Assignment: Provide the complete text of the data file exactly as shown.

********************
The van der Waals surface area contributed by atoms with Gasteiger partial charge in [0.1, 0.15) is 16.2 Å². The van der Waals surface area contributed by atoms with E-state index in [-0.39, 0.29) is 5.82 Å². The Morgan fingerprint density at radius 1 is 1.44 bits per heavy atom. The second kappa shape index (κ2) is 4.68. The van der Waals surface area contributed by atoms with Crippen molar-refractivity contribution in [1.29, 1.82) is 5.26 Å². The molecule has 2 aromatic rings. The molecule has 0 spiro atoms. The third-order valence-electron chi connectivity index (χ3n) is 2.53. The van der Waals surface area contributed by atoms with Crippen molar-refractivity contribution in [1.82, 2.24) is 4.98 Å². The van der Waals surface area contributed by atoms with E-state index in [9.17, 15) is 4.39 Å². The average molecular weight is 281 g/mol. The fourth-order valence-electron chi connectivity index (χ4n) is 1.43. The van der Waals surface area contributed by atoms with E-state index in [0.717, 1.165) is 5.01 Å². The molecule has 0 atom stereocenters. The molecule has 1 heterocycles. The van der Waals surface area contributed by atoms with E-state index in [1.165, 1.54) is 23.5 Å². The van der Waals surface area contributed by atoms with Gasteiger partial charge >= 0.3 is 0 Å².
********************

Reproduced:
The van der Waals surface area contributed by atoms with Gasteiger partial charge in [0.1, 0.15) is 16.2 Å². The van der Waals surface area contributed by atoms with E-state index in [-0.39, 0.29) is 5.82 Å². The Morgan fingerprint density at radius 1 is 1.44 bits per heavy atom. The second kappa shape index (κ2) is 4.68. The van der Waals surface area contributed by atoms with Crippen molar-refractivity contribution in [1.29, 1.82) is 5.26 Å². The molecule has 2 aromatic rings. The molecule has 0 spiro atoms. The third-order valence-electron chi connectivity index (χ3n) is 2.53. The van der Waals surface area contributed by atoms with Crippen molar-refractivity contribution in [1.82, 2.24) is 4.98 Å². The van der Waals surface area contributed by atoms with E-state index in [9.17, 15) is 4.39 Å². The average molecular weight is 281 g/mol. The fourth-order valence-electron chi connectivity index (χ4n) is 1.43. The van der Waals surface area contributed by atoms with E-state index in [0.717, 1.165) is 5.01 Å². The molecule has 0 atom stereocenters. The molecule has 1 heterocycles. The van der Waals surface area contributed by atoms with E-state index in [1.165, 1.54) is 23.5 Å². The van der Waals surface area contributed by atoms with Gasteiger partial charge >= 0.3 is 0 Å².